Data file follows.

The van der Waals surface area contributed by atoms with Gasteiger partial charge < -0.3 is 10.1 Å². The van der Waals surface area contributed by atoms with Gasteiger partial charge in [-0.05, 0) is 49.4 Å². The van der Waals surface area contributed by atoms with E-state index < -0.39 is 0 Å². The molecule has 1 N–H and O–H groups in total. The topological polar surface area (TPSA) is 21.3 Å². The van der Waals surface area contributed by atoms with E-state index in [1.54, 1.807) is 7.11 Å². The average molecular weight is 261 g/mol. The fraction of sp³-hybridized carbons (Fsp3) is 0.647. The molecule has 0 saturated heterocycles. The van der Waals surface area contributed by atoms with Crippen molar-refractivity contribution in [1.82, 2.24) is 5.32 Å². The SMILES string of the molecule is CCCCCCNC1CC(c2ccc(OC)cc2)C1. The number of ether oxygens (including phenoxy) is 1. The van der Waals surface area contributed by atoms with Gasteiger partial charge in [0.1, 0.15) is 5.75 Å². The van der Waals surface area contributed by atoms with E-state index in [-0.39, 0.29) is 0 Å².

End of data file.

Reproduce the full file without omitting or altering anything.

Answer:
The van der Waals surface area contributed by atoms with Gasteiger partial charge < -0.3 is 10.1 Å². The van der Waals surface area contributed by atoms with Gasteiger partial charge in [-0.05, 0) is 49.4 Å². The van der Waals surface area contributed by atoms with E-state index < -0.39 is 0 Å². The molecule has 1 N–H and O–H groups in total. The topological polar surface area (TPSA) is 21.3 Å². The van der Waals surface area contributed by atoms with E-state index in [1.54, 1.807) is 7.11 Å². The average molecular weight is 261 g/mol. The fraction of sp³-hybridized carbons (Fsp3) is 0.647. The molecule has 0 saturated heterocycles. The van der Waals surface area contributed by atoms with Crippen molar-refractivity contribution in [1.82, 2.24) is 5.32 Å². The SMILES string of the molecule is CCCCCCNC1CC(c2ccc(OC)cc2)C1. The number of ether oxygens (including phenoxy) is 1. The van der Waals surface area contributed by atoms with Gasteiger partial charge in [0.1, 0.15) is 5.75 Å². The van der Waals surface area contributed by atoms with E-state index in [-0.39, 0.29) is 0 Å².